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2 years ago

DroidDoodle - Samsunged!

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That's gotta sting at least a little, right? OK, maybe not.

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2 years ago

Android A to Z: What is a launcher?

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What is an Android launcher? Probably the most powerful feature of Android is its ability to be customized. And that starts with what's typically called the "launcher." The launcher usually is considered to be the homescreens and app drawer, and they come in all sorts of flavors and designs.

When you hear people talk about "stock" Android, this usually is what they're referring to -- homescreens and app drawer unchanged from what Google includes in the open-sourced code. But that's just the tip of the iceberg. From there, you can download any number of third-party "launchers," which will change the look and functionality of the homescreens and the app drawer. Home screens can have different animations. Or different docks at the bottom. Or a specific number of home screens. App drawers can have more scrolling or sorting options. The possibilities might not be endless, but they're certainly numerous.

Google has included a lot of improvements in the Ice Cream Sandwich launcher, but third-party apps absolutely are not yet obsolete.) Some of the more popular third-party launchers include:

There is no shortage of third-party launchers. But they're not the only ones. Smartphone manufacturers all have their own launchers, too. HTC has its Sense UI, its own homescreen and its own app drawer, all nicknamed "Rosie." Motorola has long has its "Blur" user interface. Samsung has "TouchWiz." Don't like any of them? You can install a third-party launcher on top of the default user interface. And with as powerful as today's phones are, you can do so without any real degradation in performance.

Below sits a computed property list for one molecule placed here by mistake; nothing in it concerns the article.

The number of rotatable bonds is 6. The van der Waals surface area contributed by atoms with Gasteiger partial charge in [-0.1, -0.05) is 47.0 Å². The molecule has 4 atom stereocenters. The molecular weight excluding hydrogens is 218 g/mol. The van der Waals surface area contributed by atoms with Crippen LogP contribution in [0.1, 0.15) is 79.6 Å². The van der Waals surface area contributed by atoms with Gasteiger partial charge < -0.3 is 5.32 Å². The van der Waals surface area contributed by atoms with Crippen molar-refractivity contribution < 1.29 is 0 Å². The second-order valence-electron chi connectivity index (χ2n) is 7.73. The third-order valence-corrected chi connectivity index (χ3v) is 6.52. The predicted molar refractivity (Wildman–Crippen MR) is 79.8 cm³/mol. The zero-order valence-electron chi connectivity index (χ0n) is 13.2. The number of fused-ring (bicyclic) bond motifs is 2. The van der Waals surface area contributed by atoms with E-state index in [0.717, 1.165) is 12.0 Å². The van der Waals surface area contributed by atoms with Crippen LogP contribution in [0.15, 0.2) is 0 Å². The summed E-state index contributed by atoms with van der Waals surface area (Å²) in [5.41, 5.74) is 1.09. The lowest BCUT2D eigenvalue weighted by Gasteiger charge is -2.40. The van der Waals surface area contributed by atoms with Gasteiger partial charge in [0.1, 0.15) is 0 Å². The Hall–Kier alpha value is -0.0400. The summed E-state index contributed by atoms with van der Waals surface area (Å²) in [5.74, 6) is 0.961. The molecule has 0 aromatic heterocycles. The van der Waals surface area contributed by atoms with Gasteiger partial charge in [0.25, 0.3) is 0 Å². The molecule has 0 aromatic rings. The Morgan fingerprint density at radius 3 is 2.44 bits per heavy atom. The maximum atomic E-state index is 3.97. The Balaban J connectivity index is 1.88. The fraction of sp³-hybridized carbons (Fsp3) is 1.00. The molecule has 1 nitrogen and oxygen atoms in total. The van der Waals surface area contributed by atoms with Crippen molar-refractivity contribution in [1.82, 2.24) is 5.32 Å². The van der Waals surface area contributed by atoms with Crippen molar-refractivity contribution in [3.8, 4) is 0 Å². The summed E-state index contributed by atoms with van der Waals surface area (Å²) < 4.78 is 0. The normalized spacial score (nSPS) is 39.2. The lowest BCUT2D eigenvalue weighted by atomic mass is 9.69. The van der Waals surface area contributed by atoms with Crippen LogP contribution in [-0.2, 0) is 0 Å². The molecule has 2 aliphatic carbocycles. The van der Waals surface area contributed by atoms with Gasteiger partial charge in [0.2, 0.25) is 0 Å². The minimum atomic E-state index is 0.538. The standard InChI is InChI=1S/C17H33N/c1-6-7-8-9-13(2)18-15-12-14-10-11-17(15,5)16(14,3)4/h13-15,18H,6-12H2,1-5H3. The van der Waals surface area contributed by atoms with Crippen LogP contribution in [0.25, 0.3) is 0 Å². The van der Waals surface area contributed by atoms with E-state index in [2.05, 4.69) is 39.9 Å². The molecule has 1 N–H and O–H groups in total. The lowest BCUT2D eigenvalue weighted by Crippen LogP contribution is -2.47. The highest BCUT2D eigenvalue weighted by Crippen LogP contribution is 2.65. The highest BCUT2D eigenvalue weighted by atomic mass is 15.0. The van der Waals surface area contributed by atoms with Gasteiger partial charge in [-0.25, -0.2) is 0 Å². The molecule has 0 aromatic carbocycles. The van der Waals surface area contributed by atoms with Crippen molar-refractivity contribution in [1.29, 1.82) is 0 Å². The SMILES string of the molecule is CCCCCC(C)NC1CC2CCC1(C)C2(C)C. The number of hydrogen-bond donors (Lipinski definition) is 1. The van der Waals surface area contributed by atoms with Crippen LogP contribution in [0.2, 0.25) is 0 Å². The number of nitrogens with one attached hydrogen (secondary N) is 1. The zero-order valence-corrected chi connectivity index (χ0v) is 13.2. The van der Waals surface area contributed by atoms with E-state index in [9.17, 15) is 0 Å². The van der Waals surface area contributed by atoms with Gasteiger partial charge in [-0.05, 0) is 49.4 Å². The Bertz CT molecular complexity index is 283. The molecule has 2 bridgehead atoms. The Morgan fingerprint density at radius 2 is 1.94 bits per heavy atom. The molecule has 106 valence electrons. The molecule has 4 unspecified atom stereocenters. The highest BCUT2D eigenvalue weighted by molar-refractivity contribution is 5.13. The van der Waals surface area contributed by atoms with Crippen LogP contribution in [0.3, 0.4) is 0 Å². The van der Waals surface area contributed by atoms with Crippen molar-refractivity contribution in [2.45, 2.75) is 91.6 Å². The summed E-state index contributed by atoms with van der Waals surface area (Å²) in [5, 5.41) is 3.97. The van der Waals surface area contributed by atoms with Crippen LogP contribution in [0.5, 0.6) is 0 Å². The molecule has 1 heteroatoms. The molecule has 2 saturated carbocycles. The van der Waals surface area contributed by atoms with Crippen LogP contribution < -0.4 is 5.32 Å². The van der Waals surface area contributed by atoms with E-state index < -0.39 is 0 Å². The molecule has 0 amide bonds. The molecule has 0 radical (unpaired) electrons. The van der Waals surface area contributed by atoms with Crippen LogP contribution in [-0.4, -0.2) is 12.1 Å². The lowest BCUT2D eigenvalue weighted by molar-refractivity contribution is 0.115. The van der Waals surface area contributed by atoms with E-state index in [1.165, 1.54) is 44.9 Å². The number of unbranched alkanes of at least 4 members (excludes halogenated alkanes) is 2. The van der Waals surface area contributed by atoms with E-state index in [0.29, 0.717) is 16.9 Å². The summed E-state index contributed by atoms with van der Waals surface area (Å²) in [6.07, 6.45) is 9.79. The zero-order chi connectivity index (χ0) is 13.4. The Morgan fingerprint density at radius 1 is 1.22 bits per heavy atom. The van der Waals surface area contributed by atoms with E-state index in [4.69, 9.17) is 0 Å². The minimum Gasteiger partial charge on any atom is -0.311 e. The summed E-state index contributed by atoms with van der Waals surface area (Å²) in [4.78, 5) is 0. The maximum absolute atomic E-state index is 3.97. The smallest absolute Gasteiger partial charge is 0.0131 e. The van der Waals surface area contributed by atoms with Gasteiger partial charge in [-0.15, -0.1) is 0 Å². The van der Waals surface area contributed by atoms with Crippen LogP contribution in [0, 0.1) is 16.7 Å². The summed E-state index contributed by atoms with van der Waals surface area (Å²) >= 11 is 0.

Previously on Android A to Z: What is a kernel?; Find more in the Android Dictionary

 

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2 years ago

Review: Klipsch S4A earbuds and companion Android app

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Klipsch S4As sound great, don't break the bank and have an Android app for tweaking settings

One of the first things you should do -- nay, the first thing you should do -- when buying just about any new smartphone is to ditch the cheap earbuds that come with it. We've been testing the Klipsch S4A earbuds for a couple weeks now -- as well as the Android companion app that serves along side them.

Let's not beat around the bush here: These are some excellent $99 earbuds. For me, that's the sweet spot for pricing. Any more than that, and I'm going to be worried about losing them. Any less, and I won't think I've spent enough for quality. (That can be a red herring, I know. But that's what my brain thinks, and so I'm going with it.)

The earbuds fit my ears easily enough, snug, but not too snug thank to the oval rubber tips, and they're pretty comfortable over long periods. They're also surprisingly good at passive noise isolation. I really didn't expect them do be able to drown out the new Lamb of God blaring from my desk speakers, but the S4As managed it, and with a surprising amount of bass, too.  The tips are replaceable, too (for a mere $13.99 each) and come in four sizes. 

The S4As also serve as a microphone for hands-free(ish) calls. The mic is about six inches down the left-ear cable, and that's also where you'll find the push button, which really is what the S4As are all about. While they work fine out of the box, there's also a companion Android application that adds a great deal of funcationality for that button. You've got the usual single-press options -- play/pause, mute/answer, that sort of thing. Double clicking by default takes you to the next track. Triple click takes you back. A long press controls the volume. And most of these actions are customizable. 

The app itself is a no-brainer to use. Klipsch did a really nice job of designing it so that it's as simple as can be. Just plug in, check your settings, and go. One thing we will recommend you do before purchasing, though, is to check the app listing the Android Market, as there are a few smartphones that have had compatibility issues. But Klipsch says it's working on this.